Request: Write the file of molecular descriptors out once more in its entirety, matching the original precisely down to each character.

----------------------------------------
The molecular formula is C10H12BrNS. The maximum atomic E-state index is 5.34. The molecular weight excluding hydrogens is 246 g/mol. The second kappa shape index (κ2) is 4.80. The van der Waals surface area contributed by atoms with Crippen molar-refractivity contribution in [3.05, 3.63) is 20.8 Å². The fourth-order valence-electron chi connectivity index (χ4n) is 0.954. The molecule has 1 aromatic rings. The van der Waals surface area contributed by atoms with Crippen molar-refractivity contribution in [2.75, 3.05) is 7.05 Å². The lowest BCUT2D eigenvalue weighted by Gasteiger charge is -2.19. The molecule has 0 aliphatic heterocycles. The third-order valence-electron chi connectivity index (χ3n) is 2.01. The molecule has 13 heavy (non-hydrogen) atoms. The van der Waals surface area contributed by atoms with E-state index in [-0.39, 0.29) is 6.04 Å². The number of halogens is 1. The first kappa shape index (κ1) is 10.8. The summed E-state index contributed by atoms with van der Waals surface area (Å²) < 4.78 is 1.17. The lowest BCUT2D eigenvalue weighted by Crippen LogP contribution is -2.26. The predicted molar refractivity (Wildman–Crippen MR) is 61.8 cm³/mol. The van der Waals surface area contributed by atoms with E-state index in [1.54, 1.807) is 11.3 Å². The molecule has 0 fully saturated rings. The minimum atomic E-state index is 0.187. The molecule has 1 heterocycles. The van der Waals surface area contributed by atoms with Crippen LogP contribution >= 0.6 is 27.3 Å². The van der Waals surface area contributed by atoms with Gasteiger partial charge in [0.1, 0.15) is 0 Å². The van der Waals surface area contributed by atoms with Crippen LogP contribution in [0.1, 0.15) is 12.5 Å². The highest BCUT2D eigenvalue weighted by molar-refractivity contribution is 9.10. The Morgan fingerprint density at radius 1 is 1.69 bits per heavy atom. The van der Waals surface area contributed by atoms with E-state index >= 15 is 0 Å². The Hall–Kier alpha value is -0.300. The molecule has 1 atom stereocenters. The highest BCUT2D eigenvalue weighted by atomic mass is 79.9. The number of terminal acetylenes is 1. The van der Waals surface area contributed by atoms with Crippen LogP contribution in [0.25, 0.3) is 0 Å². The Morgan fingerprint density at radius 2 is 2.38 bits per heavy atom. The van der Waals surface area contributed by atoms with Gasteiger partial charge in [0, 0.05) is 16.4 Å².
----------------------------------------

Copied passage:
The molecular formula is C10H12BrNS. The maximum atomic E-state index is 5.34. The molecular weight excluding hydrogens is 246 g/mol. The second kappa shape index (κ2) is 4.80. The van der Waals surface area contributed by atoms with Crippen molar-refractivity contribution in [3.05, 3.63) is 20.8 Å². The fourth-order valence-electron chi connectivity index (χ4n) is 0.954. The molecule has 1 aromatic rings. The van der Waals surface area contributed by atoms with Crippen molar-refractivity contribution in [2.75, 3.05) is 7.05 Å². The lowest BCUT2D eigenvalue weighted by Gasteiger charge is -2.19. The molecule has 0 aliphatic heterocycles. The third-order valence-electron chi connectivity index (χ3n) is 2.01. The molecule has 13 heavy (non-hydrogen) atoms. The van der Waals surface area contributed by atoms with E-state index in [-0.39, 0.29) is 6.04 Å². The number of halogens is 1. The first kappa shape index (κ1) is 10.8. The summed E-state index contributed by atoms with van der Waals surface area (Å²) < 4.78 is 1.17. The lowest BCUT2D eigenvalue weighted by Crippen LogP contribution is -2.26. The predicted molar refractivity (Wildman–Crippen MR) is 61.8 cm³/mol. The van der Waals surface area contributed by atoms with E-state index in [1.54, 1.807) is 11.3 Å². The molecule has 0 fully saturated rings. The minimum atomic E-state index is 0.187. The molecule has 1 heterocycles. The van der Waals surface area contributed by atoms with Crippen LogP contribution >= 0.6 is 27.3 Å². The van der Waals surface area contributed by atoms with Gasteiger partial charge in [0.1, 0.15) is 0 Å². The van der Waals surface area contributed by atoms with Crippen LogP contribution in [0.1, 0.15) is 12.5 Å². The highest BCUT2D eigenvalue weighted by molar-refractivity contribution is 9.10. The Morgan fingerprint density at radius 1 is 1.69 bits per heavy atom. The van der Waals surface area contributed by atoms with E-state index >= 15 is 0 Å². The Hall–Kier alpha value is -0.300. The molecule has 1 atom stereocenters. The highest BCUT2D eigenvalue weighted by atomic mass is 79.9. The number of terminal acetylenes is 1. The van der Waals surface area contributed by atoms with Crippen LogP contribution in [0.25, 0.3) is 0 Å². The Morgan fingerprint density at radius 2 is 2.38 bits per heavy atom. The van der Waals surface area contributed by atoms with Gasteiger partial charge in [0, 0.05) is 16.4 Å².